While the world waited for Chipzilla to swallow its pride, and change course, a couple of things happened. One, Intel squeezed every last drop of performance out of its 14nm process technology, comfortably tiding the biz over. Don't forget, Chipzilla is a money-printing machine, still. And two, other chip factories, such as TSMC and Samsung, caught up.

Intel used to have a commanding lead over rival silicon fabricators, but that lead is in danger of being squandered. What TSMC and pals market as 10nm chips pretty much match Chipzilla's 14nm in terms of transistor density and performance. Meanwhile, TSMC and Samsung started producing 7nm mobile parts this year, and both foundries promise to ramp up production of high-performance 7nm server and desktop components in 2019 and 2020, just as Intel hopes to get a handle on 10nm.

If the non-Intel 7nm is as good as Intel's 10nm, then they'll all be on a level pegging. That means AMD, Qualcomm, Nvidia, and other TSMC and Samsung foundry customers, will match Intel in terms of transistor density. And that's not great news for Intel.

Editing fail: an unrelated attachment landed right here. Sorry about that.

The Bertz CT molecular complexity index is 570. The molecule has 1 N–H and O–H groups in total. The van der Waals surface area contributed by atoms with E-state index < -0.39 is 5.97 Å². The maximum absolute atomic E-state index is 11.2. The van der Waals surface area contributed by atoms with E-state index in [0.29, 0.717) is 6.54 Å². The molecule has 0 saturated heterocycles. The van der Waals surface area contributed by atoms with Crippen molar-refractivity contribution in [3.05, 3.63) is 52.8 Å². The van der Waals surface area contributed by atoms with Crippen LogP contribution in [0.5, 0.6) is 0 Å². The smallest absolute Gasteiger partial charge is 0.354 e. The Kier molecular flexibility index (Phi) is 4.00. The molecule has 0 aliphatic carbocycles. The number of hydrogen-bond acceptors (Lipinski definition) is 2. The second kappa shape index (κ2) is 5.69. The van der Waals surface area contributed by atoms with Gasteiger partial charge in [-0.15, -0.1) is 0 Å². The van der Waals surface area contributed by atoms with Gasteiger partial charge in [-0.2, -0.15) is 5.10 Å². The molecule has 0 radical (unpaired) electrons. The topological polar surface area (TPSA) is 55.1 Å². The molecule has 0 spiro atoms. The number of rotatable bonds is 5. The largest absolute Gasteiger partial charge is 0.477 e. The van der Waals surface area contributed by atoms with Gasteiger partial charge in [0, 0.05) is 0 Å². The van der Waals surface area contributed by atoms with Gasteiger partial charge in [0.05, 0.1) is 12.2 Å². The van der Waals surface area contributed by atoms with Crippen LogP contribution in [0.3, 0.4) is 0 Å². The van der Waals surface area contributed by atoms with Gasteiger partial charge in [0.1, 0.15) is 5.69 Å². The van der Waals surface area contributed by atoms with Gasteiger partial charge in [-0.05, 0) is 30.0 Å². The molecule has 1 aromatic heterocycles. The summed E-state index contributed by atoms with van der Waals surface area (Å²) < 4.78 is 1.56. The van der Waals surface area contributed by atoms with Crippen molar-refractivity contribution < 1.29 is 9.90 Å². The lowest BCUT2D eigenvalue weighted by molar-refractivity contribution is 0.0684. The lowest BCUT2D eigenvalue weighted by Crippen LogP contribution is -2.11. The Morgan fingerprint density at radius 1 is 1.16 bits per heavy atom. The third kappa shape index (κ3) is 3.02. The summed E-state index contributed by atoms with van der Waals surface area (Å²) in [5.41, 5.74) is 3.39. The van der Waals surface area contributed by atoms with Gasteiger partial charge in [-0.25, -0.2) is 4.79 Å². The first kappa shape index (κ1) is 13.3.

Brandwidth issues

This is a case of marketing coming back to bite Chipzilla in the ass. With TSMC, for one, touting 10nm that is on a par with Intel's 14nm, while Intel is struggled with 10nm, Chipzilla had a PR problem. Which is why in early 2017, Intel appealed for another way to measure up fabrication technologies. If only, it said, semiconductor makers could express transistor densities in terms of the number of NAND gate cells and standard flip-flop blocks per square millimeter, Intel could reset the industry's high-score table, and show its current technology matched or beat TSMC and friends in terms of the number of transistors crammed on (presumably working) dies.

After all, 14, 10 and 7nm are just marketing terms. The gate dimensions aren't actually 14, 10, or 7nm. For example, an Intel 14nm FinFET gate has a length of 20nm. Funnily enough, rather than adopt the aforementioned logic cell equation, Intel's competitors stuck to the nanometre numbering, using 10nm and 7nm as a stick to beat the dominant, and in some markets virtual monopoly, player.

For what it's worth, Intel is toiling away on 7nm and 5nm in its labs, separate from its 10nm work. Different teams worked on 7 and 10nm lithography, and so you may be forgiven for thinking 7nm isn't that far behind 10.